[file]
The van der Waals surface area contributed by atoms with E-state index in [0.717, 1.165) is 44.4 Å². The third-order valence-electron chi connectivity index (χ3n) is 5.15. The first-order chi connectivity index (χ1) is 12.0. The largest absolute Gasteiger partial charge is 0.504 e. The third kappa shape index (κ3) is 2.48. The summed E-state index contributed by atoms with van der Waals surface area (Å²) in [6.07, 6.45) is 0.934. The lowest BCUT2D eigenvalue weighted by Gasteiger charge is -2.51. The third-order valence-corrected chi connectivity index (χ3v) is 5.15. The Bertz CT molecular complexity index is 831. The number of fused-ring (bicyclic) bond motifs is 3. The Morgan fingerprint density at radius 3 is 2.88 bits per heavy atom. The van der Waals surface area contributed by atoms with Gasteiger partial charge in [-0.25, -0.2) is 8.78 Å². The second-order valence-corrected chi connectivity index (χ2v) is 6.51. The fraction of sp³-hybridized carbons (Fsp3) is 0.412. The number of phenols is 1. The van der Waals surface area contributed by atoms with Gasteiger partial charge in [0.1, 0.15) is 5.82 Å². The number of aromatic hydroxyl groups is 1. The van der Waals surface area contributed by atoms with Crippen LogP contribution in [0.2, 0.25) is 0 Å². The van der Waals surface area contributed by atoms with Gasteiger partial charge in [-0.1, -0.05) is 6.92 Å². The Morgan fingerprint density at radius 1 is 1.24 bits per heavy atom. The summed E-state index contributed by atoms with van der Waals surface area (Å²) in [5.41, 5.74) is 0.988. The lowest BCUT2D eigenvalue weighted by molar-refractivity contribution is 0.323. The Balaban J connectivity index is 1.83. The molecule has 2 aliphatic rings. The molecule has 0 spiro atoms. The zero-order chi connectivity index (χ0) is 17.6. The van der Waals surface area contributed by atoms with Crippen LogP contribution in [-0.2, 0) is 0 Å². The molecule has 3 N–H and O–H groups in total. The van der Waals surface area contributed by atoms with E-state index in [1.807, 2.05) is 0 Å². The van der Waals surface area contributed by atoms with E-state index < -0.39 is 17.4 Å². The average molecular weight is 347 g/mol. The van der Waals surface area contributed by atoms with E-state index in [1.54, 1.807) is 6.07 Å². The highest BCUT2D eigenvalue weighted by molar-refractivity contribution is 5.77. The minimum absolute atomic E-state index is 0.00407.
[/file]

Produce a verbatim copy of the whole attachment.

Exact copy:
The van der Waals surface area contributed by atoms with E-state index in [0.717, 1.165) is 44.4 Å². The third-order valence-electron chi connectivity index (χ3n) is 5.15. The first-order chi connectivity index (χ1) is 12.0. The largest absolute Gasteiger partial charge is 0.504 e. The third kappa shape index (κ3) is 2.48. The summed E-state index contributed by atoms with van der Waals surface area (Å²) in [6.07, 6.45) is 0.934. The lowest BCUT2D eigenvalue weighted by Gasteiger charge is -2.51. The third-order valence-corrected chi connectivity index (χ3v) is 5.15. The Bertz CT molecular complexity index is 831. The number of fused-ring (bicyclic) bond motifs is 3. The Morgan fingerprint density at radius 3 is 2.88 bits per heavy atom. The van der Waals surface area contributed by atoms with Gasteiger partial charge in [-0.25, -0.2) is 8.78 Å². The second-order valence-corrected chi connectivity index (χ2v) is 6.51. The fraction of sp³-hybridized carbons (Fsp3) is 0.412. The number of phenols is 1. The van der Waals surface area contributed by atoms with Gasteiger partial charge in [0.1, 0.15) is 5.82 Å². The number of aromatic hydroxyl groups is 1. The van der Waals surface area contributed by atoms with Crippen LogP contribution in [0.2, 0.25) is 0 Å². The van der Waals surface area contributed by atoms with Gasteiger partial charge in [-0.1, -0.05) is 6.92 Å². The Morgan fingerprint density at radius 1 is 1.24 bits per heavy atom. The summed E-state index contributed by atoms with van der Waals surface area (Å²) in [5.41, 5.74) is 0.988. The lowest BCUT2D eigenvalue weighted by molar-refractivity contribution is 0.323. The Balaban J connectivity index is 1.83. The molecule has 2 aliphatic rings. The molecule has 0 spiro atoms. The zero-order chi connectivity index (χ0) is 17.6. The van der Waals surface area contributed by atoms with Crippen LogP contribution in [-0.2, 0) is 0 Å². The molecule has 3 N–H and O–H groups in total. The van der Waals surface area contributed by atoms with E-state index in [1.807, 2.05) is 0 Å². The van der Waals surface area contributed by atoms with E-state index < -0.39 is 17.4 Å². The average molecular weight is 347 g/mol. The van der Waals surface area contributed by atoms with E-state index in [1.54, 1.807) is 6.07 Å². The highest BCUT2D eigenvalue weighted by molar-refractivity contribution is 5.77. The minimum absolute atomic E-state index is 0.00407.